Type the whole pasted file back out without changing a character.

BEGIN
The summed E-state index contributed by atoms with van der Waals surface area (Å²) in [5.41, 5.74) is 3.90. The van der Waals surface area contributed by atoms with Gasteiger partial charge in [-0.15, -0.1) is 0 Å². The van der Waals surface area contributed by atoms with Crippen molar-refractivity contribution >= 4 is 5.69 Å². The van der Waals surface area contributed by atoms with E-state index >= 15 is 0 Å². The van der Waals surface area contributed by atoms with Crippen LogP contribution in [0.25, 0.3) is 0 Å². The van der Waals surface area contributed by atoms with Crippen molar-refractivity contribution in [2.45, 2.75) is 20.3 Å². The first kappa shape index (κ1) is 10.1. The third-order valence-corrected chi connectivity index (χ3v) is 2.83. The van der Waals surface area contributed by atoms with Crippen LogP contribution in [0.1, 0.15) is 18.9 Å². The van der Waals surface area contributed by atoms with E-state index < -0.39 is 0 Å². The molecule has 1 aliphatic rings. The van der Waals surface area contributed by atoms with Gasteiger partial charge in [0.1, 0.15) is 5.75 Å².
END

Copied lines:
The summed E-state index contributed by atoms with van der Waals surface area (Å²) in [5.41, 5.74) is 3.90. The van der Waals surface area contributed by atoms with Gasteiger partial charge in [-0.15, -0.1) is 0 Å². The van der Waals surface area contributed by atoms with Crippen molar-refractivity contribution >= 4 is 5.69 Å². The van der Waals surface area contributed by atoms with E-state index >= 15 is 0 Å². The van der Waals surface area contributed by atoms with Crippen LogP contribution in [0.25, 0.3) is 0 Å². The van der Waals surface area contributed by atoms with Crippen molar-refractivity contribution in [2.45, 2.75) is 20.3 Å². The first kappa shape index (κ1) is 10.1. The third-order valence-corrected chi connectivity index (χ3v) is 2.83. The van der Waals surface area contributed by atoms with Crippen LogP contribution in [0.1, 0.15) is 18.9 Å². The van der Waals surface area contributed by atoms with E-state index < -0.39 is 0 Å². The molecule has 1 aliphatic rings. The van der Waals surface area contributed by atoms with Gasteiger partial charge in [0.1, 0.15) is 5.75 Å².